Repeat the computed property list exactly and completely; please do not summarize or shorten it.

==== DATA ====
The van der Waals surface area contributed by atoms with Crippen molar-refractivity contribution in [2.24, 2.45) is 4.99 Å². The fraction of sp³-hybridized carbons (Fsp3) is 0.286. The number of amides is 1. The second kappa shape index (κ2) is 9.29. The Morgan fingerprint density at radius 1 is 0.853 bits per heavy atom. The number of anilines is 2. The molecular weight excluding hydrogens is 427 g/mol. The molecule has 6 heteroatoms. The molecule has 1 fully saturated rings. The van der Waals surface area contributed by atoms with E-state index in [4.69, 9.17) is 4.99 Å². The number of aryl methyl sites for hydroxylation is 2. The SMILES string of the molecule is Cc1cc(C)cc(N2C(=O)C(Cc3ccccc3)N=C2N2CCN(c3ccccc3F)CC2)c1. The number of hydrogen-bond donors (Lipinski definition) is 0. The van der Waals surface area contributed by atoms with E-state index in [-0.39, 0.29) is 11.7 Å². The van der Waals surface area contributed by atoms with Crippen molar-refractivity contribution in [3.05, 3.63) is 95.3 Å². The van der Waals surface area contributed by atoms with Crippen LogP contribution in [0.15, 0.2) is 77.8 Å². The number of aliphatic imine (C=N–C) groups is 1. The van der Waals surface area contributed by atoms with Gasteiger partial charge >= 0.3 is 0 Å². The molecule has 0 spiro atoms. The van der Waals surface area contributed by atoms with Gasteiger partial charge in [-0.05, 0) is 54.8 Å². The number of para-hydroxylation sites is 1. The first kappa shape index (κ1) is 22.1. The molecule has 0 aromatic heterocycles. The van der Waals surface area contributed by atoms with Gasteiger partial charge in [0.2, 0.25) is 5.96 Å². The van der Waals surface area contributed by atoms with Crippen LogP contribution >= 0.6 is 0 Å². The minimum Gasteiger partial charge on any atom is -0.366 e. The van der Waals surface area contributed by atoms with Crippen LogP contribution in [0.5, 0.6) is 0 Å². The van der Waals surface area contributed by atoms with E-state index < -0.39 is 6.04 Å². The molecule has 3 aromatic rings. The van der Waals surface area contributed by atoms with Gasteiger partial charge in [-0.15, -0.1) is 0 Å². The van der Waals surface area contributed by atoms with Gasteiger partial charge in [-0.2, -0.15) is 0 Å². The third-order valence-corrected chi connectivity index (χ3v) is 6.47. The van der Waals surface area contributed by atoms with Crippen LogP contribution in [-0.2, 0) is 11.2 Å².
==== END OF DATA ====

The van der Waals surface area contributed by atoms with Crippen molar-refractivity contribution in [2.24, 2.45) is 4.99 Å². The fraction of sp³-hybridized carbons (Fsp3) is 0.286. The number of amides is 1. The second kappa shape index (κ2) is 9.29. The Morgan fingerprint density at radius 1 is 0.853 bits per heavy atom. The number of anilines is 2. The molecular weight excluding hydrogens is 427 g/mol. The molecule has 6 heteroatoms. The molecule has 1 fully saturated rings. The van der Waals surface area contributed by atoms with E-state index in [4.69, 9.17) is 4.99 Å². The number of aryl methyl sites for hydroxylation is 2. The SMILES string of the molecule is Cc1cc(C)cc(N2C(=O)C(Cc3ccccc3)N=C2N2CCN(c3ccccc3F)CC2)c1. The number of hydrogen-bond donors (Lipinski definition) is 0. The van der Waals surface area contributed by atoms with E-state index in [-0.39, 0.29) is 11.7 Å². The van der Waals surface area contributed by atoms with Crippen molar-refractivity contribution in [3.05, 3.63) is 95.3 Å². The van der Waals surface area contributed by atoms with Crippen LogP contribution in [0.15, 0.2) is 77.8 Å². The number of aliphatic imine (C=N–C) groups is 1. The van der Waals surface area contributed by atoms with Gasteiger partial charge >= 0.3 is 0 Å². The molecule has 0 spiro atoms. The van der Waals surface area contributed by atoms with Gasteiger partial charge in [-0.05, 0) is 54.8 Å². The number of para-hydroxylation sites is 1. The first kappa shape index (κ1) is 22.1. The molecule has 0 aromatic heterocycles. The van der Waals surface area contributed by atoms with Gasteiger partial charge in [0.2, 0.25) is 5.96 Å². The van der Waals surface area contributed by atoms with Crippen LogP contribution >= 0.6 is 0 Å². The minimum Gasteiger partial charge on any atom is -0.366 e. The van der Waals surface area contributed by atoms with Crippen LogP contribution in [0.5, 0.6) is 0 Å². The van der Waals surface area contributed by atoms with E-state index < -0.39 is 6.04 Å². The molecule has 3 aromatic rings. The van der Waals surface area contributed by atoms with Gasteiger partial charge in [-0.15, -0.1) is 0 Å². The van der Waals surface area contributed by atoms with Gasteiger partial charge in [-0.2, -0.15) is 0 Å². The third-order valence-corrected chi connectivity index (χ3v) is 6.47. The van der Waals surface area contributed by atoms with Crippen LogP contribution in [-0.2, 0) is 11.2 Å².